I wonder if it isn’t time for Christian young people to discard the currently accepted methods of mate-finding, which haven’t scored higher in marital success than the ancient matchmaker method. I offer the following as humble suggestions for the why and the how of finding a mate. They don’t constitute the Law of Sinai, but I ask you to think soberly, even to pray, about them.

You men are the ones on whom God originally laid the burden of responsibility as head, initiator, provider. Why do you want to marry? If Scott had given sufficient thought and prayer to that one, perhaps he would not have been the bull in the china shop of Holly’s heart. God ordained marriage. God provided the equipment needed for reproduction. But it is not his plan for every man to marry. How about getting down to business, when you reach the age of responsibility, and specifically asking God whether marriage is, in fact, a part of his plan for you? In order to listen to him without distraction you will need to:

  1. Stop everything–intimacy, dating, any “special relationship.”
  2. Be silent before God. Lay your life before him, willing to accept the path he shows you. If you get no answer, do nothing in that direction now. Wait.
  3. If it seems the answer is yes, go to a spiritual mother or father (someone older in the faith than you are, someone with wisdom and common sense who knows how to pray) and ask them to pray with you and for you about a wife. Listen to their counsel. If they know somebody they think suitable, take them seriously.
  4. Study the story of Abraham’s servant who was sent to find a wife for Isaac (Genesis 24). He went to the logical place where he might find women. He prayed silently, watched quietly. The story is rich in lessons. Find them.
  5. Keep your eyes open–in your own “garden.” You don’t have to survey all the roses before you pick the one for your bud vase. When you spot the sort of woman you think you’re looking for, watch her from a respectful distance. Much can be learned without conversation, let alone “relationship.” Ask about her of others who know her and whom you can trust to keep their mouths shut. Does she give evidence of being a godly woman? A womanly one? Expect God to lead. “Let the one to whom I shall say…Iet her be the one whom thou hast appointed” (Genesis 24:14 RSV).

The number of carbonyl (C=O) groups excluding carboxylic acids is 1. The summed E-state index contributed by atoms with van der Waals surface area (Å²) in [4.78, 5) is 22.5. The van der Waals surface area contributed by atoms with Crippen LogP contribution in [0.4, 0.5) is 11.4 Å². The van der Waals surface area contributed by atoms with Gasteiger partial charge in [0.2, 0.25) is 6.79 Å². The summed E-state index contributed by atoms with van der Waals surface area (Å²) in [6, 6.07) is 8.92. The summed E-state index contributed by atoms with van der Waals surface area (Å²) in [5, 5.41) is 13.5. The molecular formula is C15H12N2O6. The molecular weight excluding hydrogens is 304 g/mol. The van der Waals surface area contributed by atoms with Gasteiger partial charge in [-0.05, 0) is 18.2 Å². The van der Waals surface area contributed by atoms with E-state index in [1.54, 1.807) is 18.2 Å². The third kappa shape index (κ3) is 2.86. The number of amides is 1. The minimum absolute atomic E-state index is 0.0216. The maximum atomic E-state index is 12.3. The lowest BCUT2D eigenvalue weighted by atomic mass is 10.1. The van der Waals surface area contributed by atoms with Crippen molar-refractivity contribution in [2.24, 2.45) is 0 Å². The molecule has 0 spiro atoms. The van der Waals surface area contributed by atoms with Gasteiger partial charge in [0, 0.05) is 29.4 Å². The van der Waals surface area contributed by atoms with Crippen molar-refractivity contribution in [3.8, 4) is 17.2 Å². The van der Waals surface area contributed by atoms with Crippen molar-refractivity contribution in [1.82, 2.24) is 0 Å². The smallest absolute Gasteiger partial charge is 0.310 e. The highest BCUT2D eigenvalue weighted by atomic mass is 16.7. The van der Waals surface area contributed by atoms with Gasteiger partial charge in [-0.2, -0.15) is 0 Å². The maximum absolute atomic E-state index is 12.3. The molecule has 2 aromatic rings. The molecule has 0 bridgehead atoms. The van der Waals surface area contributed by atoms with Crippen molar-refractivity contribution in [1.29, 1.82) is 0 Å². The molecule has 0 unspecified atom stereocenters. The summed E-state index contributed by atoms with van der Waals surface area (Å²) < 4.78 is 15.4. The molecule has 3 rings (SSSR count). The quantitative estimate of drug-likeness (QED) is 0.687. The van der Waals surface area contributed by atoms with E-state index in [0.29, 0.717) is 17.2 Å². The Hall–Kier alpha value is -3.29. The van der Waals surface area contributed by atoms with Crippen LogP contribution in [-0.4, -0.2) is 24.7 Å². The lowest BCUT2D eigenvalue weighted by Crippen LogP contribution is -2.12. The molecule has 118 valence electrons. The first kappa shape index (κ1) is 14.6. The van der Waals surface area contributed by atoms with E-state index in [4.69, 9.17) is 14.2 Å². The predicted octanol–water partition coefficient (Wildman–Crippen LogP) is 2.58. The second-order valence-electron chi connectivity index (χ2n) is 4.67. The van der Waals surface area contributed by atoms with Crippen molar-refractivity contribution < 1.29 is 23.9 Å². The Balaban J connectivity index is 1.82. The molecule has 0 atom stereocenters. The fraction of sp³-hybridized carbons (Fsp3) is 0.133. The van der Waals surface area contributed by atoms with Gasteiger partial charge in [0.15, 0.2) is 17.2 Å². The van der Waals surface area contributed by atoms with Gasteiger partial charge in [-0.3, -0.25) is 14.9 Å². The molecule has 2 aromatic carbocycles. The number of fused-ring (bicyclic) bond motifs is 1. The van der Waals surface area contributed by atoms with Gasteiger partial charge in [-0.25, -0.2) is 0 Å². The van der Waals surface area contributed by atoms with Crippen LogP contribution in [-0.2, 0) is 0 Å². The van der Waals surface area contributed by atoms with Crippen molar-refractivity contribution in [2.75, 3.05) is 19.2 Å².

6. Proceed with extreme caution, praying over every move. By this I do not mean mumbling prayers while you’re charging across the church campus to ask her for a date. I mean giving yourself whatever it takes, whether weeks or years, to take his yoke and learn of him. It is “good for a man that he bear the yoke in his youth.”
  7. Talk to her in a casual setting. You will be able to discover if she is a woman of serious purpose. Do not mention “relationships,” marriage, feelings.
  8. Give yourself time to think. Go back to your spiritual mother or father. (In our family, our own parents were our spiritual parents as well, and they prayed for four specific people to marry four of their children. It happened.)